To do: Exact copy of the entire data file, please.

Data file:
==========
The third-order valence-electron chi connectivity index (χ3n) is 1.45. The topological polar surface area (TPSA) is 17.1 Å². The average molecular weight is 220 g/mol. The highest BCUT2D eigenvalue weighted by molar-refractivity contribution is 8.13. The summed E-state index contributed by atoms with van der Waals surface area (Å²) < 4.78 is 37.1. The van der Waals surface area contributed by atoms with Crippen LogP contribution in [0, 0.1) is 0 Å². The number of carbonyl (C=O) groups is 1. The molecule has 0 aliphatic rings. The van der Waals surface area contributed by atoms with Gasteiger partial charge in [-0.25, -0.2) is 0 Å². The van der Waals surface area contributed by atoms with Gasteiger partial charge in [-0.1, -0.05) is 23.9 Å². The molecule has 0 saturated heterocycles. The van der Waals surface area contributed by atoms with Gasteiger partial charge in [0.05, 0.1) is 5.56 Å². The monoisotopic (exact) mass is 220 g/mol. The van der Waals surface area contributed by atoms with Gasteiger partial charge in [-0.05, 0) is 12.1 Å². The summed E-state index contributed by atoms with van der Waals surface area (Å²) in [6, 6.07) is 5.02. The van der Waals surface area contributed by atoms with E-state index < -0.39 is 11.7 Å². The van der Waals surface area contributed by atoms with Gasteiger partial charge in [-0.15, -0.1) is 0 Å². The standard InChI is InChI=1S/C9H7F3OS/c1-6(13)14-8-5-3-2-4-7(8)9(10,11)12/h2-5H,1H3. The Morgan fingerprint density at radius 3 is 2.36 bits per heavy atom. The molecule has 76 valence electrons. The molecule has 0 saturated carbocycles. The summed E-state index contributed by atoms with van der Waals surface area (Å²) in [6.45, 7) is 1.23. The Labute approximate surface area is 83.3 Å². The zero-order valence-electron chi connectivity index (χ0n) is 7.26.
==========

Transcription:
The third-order valence-electron chi connectivity index (χ3n) is 1.45. The topological polar surface area (TPSA) is 17.1 Å². The average molecular weight is 220 g/mol. The highest BCUT2D eigenvalue weighted by molar-refractivity contribution is 8.13. The summed E-state index contributed by atoms with van der Waals surface area (Å²) < 4.78 is 37.1. The van der Waals surface area contributed by atoms with Crippen LogP contribution in [0, 0.1) is 0 Å². The number of carbonyl (C=O) groups is 1. The molecule has 0 aliphatic rings. The van der Waals surface area contributed by atoms with Gasteiger partial charge in [-0.25, -0.2) is 0 Å². The van der Waals surface area contributed by atoms with Gasteiger partial charge in [-0.1, -0.05) is 23.9 Å². The molecule has 0 saturated heterocycles. The van der Waals surface area contributed by atoms with Gasteiger partial charge in [0.05, 0.1) is 5.56 Å². The monoisotopic (exact) mass is 220 g/mol. The van der Waals surface area contributed by atoms with Gasteiger partial charge in [-0.05, 0) is 12.1 Å². The summed E-state index contributed by atoms with van der Waals surface area (Å²) in [6, 6.07) is 5.02. The van der Waals surface area contributed by atoms with E-state index < -0.39 is 11.7 Å². The van der Waals surface area contributed by atoms with Gasteiger partial charge in [-0.15, -0.1) is 0 Å². The standard InChI is InChI=1S/C9H7F3OS/c1-6(13)14-8-5-3-2-4-7(8)9(10,11)12/h2-5H,1H3. The Morgan fingerprint density at radius 3 is 2.36 bits per heavy atom. The molecule has 76 valence electrons. The molecule has 0 saturated carbocycles. The summed E-state index contributed by atoms with van der Waals surface area (Å²) in [6.45, 7) is 1.23. The Labute approximate surface area is 83.3 Å². The zero-order valence-electron chi connectivity index (χ0n) is 7.26.